Daily Temperature Fluctuations Alter Interactions Between Closely Related Species of Marine Nematodes

PLoS One. 2015 Jul 6;10(7):e0131625. doi: 10.1371/journal.pone.0131625. eCollection 2015.

Abstract

In addition to an increase in mean temperature, climate change models predict decreasing amplitudes of daily temperature fluctuations. In temperate regions, where daily and seasonal fluctuations are prominent, such decreases in daily temperature fluctuations can have a pronounced effect on the fitness of species and on the outcome of species interactions. In this study, the effect of a temperature regime with daily fluctuations versus a constant temperature on the fitness and interspecific interactions of three cryptic species of the marine nematode species complex of Litoditis marina (Pm I, Pm III and Pm IV) were investigated. In a lab experiment, different combinations of species (monospecific treatment: Pm I and Pm IV and Pm III alone; two-species treatment: Pm I + Pm IV; three-species treatment: Pm I + Pm IV + Pm III) were subjected to two different temperature regimes: one constant and one fluctuating temperature. Our results showed that fluctuating temperature had minor or no effects on the population fitness of the three species in monocultures. In contrast, interspecific interactions clearly influenced the fitness of all three species, both positively and negatively. Temperature regime did have a substantial effect on the interactions between the species. In the two-species treatment, temperature regime altered the interaction from a sort of mutualism to commensalism. In addition, the strength of the interspecific interactions changed depending on the temperature regime in the three-species treatment. This experiment confirms that interactions between the species can change depending on the abiotic environment; these results show that it is important to incorporate the effect of fluctuations on interspecific interactions to predict the effect of climate change on biodiversity.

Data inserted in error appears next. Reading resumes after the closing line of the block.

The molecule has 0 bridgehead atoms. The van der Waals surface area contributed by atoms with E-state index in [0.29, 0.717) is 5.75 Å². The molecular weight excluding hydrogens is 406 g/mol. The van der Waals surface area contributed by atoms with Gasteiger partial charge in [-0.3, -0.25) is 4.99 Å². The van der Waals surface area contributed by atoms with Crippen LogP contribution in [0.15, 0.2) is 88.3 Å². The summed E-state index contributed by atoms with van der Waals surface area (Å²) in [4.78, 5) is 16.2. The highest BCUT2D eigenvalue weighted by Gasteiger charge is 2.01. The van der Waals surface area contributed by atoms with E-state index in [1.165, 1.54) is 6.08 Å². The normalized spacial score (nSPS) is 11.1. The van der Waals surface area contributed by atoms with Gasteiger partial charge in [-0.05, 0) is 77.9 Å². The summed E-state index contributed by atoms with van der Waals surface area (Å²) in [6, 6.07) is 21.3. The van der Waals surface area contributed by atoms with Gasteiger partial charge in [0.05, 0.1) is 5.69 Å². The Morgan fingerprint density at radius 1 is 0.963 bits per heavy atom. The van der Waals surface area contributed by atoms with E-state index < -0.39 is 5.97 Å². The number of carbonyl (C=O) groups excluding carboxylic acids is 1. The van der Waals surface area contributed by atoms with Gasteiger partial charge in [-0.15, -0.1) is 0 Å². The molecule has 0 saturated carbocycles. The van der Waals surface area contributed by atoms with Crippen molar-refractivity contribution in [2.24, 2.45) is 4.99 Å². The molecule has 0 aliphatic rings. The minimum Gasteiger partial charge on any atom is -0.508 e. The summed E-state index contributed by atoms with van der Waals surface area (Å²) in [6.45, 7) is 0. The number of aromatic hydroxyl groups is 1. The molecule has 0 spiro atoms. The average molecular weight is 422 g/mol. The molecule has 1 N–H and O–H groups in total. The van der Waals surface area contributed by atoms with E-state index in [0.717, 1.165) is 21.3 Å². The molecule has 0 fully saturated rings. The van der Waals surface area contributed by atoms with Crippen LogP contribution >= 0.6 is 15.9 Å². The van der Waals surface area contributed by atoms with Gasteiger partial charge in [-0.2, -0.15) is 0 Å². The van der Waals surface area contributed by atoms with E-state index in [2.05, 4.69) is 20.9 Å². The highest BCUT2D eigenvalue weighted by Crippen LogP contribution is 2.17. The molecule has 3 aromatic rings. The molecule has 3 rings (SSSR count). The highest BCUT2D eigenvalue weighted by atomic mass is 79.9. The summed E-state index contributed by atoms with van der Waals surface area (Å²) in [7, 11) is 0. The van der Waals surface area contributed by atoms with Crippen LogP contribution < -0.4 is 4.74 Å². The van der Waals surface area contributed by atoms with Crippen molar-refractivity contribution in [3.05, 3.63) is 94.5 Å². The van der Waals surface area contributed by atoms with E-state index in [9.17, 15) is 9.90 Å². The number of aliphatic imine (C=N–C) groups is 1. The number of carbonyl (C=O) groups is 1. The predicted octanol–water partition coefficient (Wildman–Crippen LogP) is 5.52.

Publication types

  • Research Support, Non-U.S. Gov't

MeSH terms

  • Animals
  • Climate Change
  • Rhabditoidea / physiology*
  • Symbiosis / physiology*
  • Temperature*

Grant support

Funding for this research was obtained from the Flemish Fund for Scientific Research (FWO) through project 3G040407, and from Ghent University through projects 011060002 and 01GA1911 W.